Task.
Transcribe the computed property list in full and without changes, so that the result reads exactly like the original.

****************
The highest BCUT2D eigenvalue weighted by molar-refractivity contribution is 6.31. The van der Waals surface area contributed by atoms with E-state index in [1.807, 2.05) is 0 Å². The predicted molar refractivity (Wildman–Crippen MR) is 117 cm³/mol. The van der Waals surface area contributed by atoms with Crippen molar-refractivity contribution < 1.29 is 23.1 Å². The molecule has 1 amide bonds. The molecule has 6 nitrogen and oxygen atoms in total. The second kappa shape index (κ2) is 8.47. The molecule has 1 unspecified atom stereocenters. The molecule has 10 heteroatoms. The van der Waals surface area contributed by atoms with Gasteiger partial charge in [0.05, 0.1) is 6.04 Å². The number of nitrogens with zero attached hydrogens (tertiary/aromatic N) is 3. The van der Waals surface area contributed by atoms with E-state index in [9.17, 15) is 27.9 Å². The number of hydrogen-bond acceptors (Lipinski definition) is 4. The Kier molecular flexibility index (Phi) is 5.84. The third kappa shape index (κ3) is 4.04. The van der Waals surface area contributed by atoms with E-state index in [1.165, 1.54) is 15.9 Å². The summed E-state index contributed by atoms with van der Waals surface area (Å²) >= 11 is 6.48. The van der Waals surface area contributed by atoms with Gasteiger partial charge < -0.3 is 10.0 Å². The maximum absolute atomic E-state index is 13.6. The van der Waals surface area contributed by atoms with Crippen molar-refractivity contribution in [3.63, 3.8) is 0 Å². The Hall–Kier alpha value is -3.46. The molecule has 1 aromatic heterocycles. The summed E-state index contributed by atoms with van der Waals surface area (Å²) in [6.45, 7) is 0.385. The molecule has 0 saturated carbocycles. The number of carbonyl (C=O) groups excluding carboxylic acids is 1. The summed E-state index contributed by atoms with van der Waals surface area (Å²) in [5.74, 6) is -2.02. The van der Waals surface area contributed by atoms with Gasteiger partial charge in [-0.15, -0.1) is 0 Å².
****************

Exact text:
The highest BCUT2D eigenvalue weighted by molar-refractivity contribution is 6.31. The van der Waals surface area contributed by atoms with E-state index in [1.807, 2.05) is 0 Å². The predicted molar refractivity (Wildman–Crippen MR) is 117 cm³/mol. The van der Waals surface area contributed by atoms with Crippen molar-refractivity contribution < 1.29 is 23.1 Å². The molecule has 1 amide bonds. The molecule has 6 nitrogen and oxygen atoms in total. The second kappa shape index (κ2) is 8.47. The molecule has 1 unspecified atom stereocenters. The molecule has 10 heteroatoms. The van der Waals surface area contributed by atoms with Gasteiger partial charge in [0.05, 0.1) is 6.04 Å². The number of nitrogens with zero attached hydrogens (tertiary/aromatic N) is 3. The van der Waals surface area contributed by atoms with E-state index in [9.17, 15) is 27.9 Å². The number of hydrogen-bond acceptors (Lipinski definition) is 4. The Kier molecular flexibility index (Phi) is 5.84. The third kappa shape index (κ3) is 4.04. The van der Waals surface area contributed by atoms with E-state index in [1.165, 1.54) is 15.9 Å². The summed E-state index contributed by atoms with van der Waals surface area (Å²) >= 11 is 6.48. The van der Waals surface area contributed by atoms with Gasteiger partial charge < -0.3 is 10.0 Å². The maximum absolute atomic E-state index is 13.6. The van der Waals surface area contributed by atoms with Crippen molar-refractivity contribution in [3.63, 3.8) is 0 Å². The Hall–Kier alpha value is -3.46. The molecule has 1 aromatic heterocycles. The summed E-state index contributed by atoms with van der Waals surface area (Å²) in [6.45, 7) is 0.385. The molecule has 0 saturated carbocycles. The number of carbonyl (C=O) groups excluding carboxylic acids is 1. The summed E-state index contributed by atoms with van der Waals surface area (Å²) in [5.74, 6) is -2.02. The van der Waals surface area contributed by atoms with Gasteiger partial charge in [-0.15, -0.1) is 0 Å².